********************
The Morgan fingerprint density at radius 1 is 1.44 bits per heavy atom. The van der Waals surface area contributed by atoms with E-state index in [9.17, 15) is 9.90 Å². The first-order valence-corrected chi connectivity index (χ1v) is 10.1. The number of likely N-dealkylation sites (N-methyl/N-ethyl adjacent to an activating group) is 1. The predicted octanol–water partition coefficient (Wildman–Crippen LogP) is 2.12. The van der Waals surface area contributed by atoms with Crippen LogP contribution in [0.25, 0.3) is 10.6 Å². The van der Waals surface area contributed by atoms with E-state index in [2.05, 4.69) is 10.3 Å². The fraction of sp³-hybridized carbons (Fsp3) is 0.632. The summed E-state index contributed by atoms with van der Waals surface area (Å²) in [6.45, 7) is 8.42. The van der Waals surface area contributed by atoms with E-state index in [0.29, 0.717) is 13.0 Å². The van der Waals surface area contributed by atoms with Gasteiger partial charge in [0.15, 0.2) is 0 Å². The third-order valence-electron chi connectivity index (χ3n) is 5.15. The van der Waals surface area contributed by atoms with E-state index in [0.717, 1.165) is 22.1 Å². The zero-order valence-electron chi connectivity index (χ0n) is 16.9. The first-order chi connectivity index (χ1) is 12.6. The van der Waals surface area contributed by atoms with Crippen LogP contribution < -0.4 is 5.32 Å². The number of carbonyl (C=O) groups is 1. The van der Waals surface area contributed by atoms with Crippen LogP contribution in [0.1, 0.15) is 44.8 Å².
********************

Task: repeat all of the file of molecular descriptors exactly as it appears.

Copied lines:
The Morgan fingerprint density at radius 1 is 1.44 bits per heavy atom. The van der Waals surface area contributed by atoms with E-state index in [9.17, 15) is 9.90 Å². The first-order valence-corrected chi connectivity index (χ1v) is 10.1. The number of likely N-dealkylation sites (N-methyl/N-ethyl adjacent to an activating group) is 1. The predicted octanol–water partition coefficient (Wildman–Crippen LogP) is 2.12. The van der Waals surface area contributed by atoms with Crippen LogP contribution in [0.25, 0.3) is 10.6 Å². The van der Waals surface area contributed by atoms with E-state index in [2.05, 4.69) is 10.3 Å². The fraction of sp³-hybridized carbons (Fsp3) is 0.632. The summed E-state index contributed by atoms with van der Waals surface area (Å²) in [6.45, 7) is 8.42. The van der Waals surface area contributed by atoms with E-state index in [0.29, 0.717) is 13.0 Å². The van der Waals surface area contributed by atoms with Gasteiger partial charge in [0.15, 0.2) is 0 Å². The third-order valence-electron chi connectivity index (χ3n) is 5.15. The van der Waals surface area contributed by atoms with E-state index in [0.717, 1.165) is 22.1 Å². The zero-order valence-electron chi connectivity index (χ0n) is 16.9. The first-order chi connectivity index (χ1) is 12.6. The van der Waals surface area contributed by atoms with Crippen LogP contribution < -0.4 is 5.32 Å². The number of carbonyl (C=O) groups is 1. The van der Waals surface area contributed by atoms with Crippen LogP contribution in [0.1, 0.15) is 44.8 Å².